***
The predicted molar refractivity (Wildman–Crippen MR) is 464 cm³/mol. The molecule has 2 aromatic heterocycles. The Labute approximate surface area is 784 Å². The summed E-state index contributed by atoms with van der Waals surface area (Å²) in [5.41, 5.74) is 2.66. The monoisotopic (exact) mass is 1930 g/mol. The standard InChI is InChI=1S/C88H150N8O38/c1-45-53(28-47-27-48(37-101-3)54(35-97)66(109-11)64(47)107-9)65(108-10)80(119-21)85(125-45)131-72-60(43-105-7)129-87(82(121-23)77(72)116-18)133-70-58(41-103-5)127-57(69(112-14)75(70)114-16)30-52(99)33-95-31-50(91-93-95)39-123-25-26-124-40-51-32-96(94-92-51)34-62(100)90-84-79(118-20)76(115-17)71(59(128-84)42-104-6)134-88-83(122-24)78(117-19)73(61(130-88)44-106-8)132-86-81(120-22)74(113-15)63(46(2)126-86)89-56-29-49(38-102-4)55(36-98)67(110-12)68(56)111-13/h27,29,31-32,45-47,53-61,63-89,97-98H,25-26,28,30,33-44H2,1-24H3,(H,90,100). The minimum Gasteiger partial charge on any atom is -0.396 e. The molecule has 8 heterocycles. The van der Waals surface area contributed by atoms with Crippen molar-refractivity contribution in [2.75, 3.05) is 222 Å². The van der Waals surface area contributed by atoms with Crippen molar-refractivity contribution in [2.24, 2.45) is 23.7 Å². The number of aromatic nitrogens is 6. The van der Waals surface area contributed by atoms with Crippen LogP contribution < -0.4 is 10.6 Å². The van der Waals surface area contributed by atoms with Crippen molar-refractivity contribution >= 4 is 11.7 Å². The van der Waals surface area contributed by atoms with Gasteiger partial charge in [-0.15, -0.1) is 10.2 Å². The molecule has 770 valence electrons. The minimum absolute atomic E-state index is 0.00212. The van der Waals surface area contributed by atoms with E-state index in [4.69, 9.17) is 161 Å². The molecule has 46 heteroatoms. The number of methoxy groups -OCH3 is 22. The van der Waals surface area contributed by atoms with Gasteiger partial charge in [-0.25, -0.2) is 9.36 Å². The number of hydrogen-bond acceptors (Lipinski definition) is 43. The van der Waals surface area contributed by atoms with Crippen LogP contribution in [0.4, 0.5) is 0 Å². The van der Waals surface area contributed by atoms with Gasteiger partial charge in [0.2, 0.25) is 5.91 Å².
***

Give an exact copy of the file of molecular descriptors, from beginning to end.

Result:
The predicted molar refractivity (Wildman–Crippen MR) is 464 cm³/mol. The molecule has 2 aromatic heterocycles. The Labute approximate surface area is 784 Å². The summed E-state index contributed by atoms with van der Waals surface area (Å²) in [5.41, 5.74) is 2.66. The monoisotopic (exact) mass is 1930 g/mol. The standard InChI is InChI=1S/C88H150N8O38/c1-45-53(28-47-27-48(37-101-3)54(35-97)66(109-11)64(47)107-9)65(108-10)80(119-21)85(125-45)131-72-60(43-105-7)129-87(82(121-23)77(72)116-18)133-70-58(41-103-5)127-57(69(112-14)75(70)114-16)30-52(99)33-95-31-50(91-93-95)39-123-25-26-124-40-51-32-96(94-92-51)34-62(100)90-84-79(118-20)76(115-17)71(59(128-84)42-104-6)134-88-83(122-24)78(117-19)73(61(130-88)44-106-8)132-86-81(120-22)74(113-15)63(46(2)126-86)89-56-29-49(38-102-4)55(36-98)67(110-12)68(56)111-13/h27,29,31-32,45-47,53-61,63-89,97-98H,25-26,28,30,33-44H2,1-24H3,(H,90,100). The minimum Gasteiger partial charge on any atom is -0.396 e. The molecule has 8 heterocycles. The van der Waals surface area contributed by atoms with Crippen molar-refractivity contribution in [2.75, 3.05) is 222 Å². The van der Waals surface area contributed by atoms with Crippen molar-refractivity contribution in [2.24, 2.45) is 23.7 Å². The number of aromatic nitrogens is 6. The van der Waals surface area contributed by atoms with Crippen LogP contribution < -0.4 is 10.6 Å². The van der Waals surface area contributed by atoms with Crippen molar-refractivity contribution >= 4 is 11.7 Å². The van der Waals surface area contributed by atoms with Gasteiger partial charge in [-0.15, -0.1) is 10.2 Å². The molecule has 770 valence electrons. The minimum absolute atomic E-state index is 0.00212. The van der Waals surface area contributed by atoms with E-state index in [4.69, 9.17) is 161 Å². The molecule has 46 heteroatoms. The number of methoxy groups -OCH3 is 22. The van der Waals surface area contributed by atoms with Gasteiger partial charge in [-0.25, -0.2) is 9.36 Å². The number of hydrogen-bond acceptors (Lipinski definition) is 43. The van der Waals surface area contributed by atoms with Crippen LogP contribution in [0.4, 0.5) is 0 Å². The van der Waals surface area contributed by atoms with Gasteiger partial charge in [0.2, 0.25) is 5.91 Å².